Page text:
With the sad announcement of the death of Mary Tyler Moore this week, memories of my own entry into the workforce came flooding back. There were many pleasant memories but I also recalled things that happened that just wouldn't fly today. They might fly you into court but nowhere else. I was 20 years old when I began my first job search. It began with an appointment at a large, reputable employment agency in White Plains, New York. After completing the job application, I was ushered in for my interview. One of the questions on the application form asked for my weight. Pre-employment physicals were common back then so I answered honestly. My female interviewer told me she was making a note on the application that "I didn't look that heavy". I'm almost 6 feet tall so I suppose she had a lot to say about me on that form. When I told my dad how the interview had proceeded, he exclaimed that he didn't want me to use that agency as it seemed there were interviewing for call girls rather than secretaries. My dad was not the most enlightened guy when it came to feminism but that was even too obvious for his sensibilities. When I landed my first secretarial job, I was quickly informed that the job involved getting coffee for my boss. My boss liked me. He was an older, single man and didn't complain that it became clear that I didn't do coffee for anyone but myself. I think he was just happy that I was nice to him. When I later took a promotion to the Human Resource department at the same company, I was a bit shocked when my new boss (The Director of HR) remarked that I wore too many clothes. A navy blazer, tartan wool slacks and a pretty shirt with a vest was too "buttoned up" for his taste. I thought I looked cute and the offices in the old building were drafty. I was no more bundled up than the boss but that's the way it was. I fortunately never got backed into a corner but the guy (think John Hamm in Mad Men but not as cute) came up behind me and pushed his knee into the back of mine making my legs buckle. He was the Director of HR - who was I supposed to complain to? His boss was the president of the company. That kind of behavior was considered playful and funny. How things have changed - some of it thanks to Mary Richards - a real white collar rebel in in her own time.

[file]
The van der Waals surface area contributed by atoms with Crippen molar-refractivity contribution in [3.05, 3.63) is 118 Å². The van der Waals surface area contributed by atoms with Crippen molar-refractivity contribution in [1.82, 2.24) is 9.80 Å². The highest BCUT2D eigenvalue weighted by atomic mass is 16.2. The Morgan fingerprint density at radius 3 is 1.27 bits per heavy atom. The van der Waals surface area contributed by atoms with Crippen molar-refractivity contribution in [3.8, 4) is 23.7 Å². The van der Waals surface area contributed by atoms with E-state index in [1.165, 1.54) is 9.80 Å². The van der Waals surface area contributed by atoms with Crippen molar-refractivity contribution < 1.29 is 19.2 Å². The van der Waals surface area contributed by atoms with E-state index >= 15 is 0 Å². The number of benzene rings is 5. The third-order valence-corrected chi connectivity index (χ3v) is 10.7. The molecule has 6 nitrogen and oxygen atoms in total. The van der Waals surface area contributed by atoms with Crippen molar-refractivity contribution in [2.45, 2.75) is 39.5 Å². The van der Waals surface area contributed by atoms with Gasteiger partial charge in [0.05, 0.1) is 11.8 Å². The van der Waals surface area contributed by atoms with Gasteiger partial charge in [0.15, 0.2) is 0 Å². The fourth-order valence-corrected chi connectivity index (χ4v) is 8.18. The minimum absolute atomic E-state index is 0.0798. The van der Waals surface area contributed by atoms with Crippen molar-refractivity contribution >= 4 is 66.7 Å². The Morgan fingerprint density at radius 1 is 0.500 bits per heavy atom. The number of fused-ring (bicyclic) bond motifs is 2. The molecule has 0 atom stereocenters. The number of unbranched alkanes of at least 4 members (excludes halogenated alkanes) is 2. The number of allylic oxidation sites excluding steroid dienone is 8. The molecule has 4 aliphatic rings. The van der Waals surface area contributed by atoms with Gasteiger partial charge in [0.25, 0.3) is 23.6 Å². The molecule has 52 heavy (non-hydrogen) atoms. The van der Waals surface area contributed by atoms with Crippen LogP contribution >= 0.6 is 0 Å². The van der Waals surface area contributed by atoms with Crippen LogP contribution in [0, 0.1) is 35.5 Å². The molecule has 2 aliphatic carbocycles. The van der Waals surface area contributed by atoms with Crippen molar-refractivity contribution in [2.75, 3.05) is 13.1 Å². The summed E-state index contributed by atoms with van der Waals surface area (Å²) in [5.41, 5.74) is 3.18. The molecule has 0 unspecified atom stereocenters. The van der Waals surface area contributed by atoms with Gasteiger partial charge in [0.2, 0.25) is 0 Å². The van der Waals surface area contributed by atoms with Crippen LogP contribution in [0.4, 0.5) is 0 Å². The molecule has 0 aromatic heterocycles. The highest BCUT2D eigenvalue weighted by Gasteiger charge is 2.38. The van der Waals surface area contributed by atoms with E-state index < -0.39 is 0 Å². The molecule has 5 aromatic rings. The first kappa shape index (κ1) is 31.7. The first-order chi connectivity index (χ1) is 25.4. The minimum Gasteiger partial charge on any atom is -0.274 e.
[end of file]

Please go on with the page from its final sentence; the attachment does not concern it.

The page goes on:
company.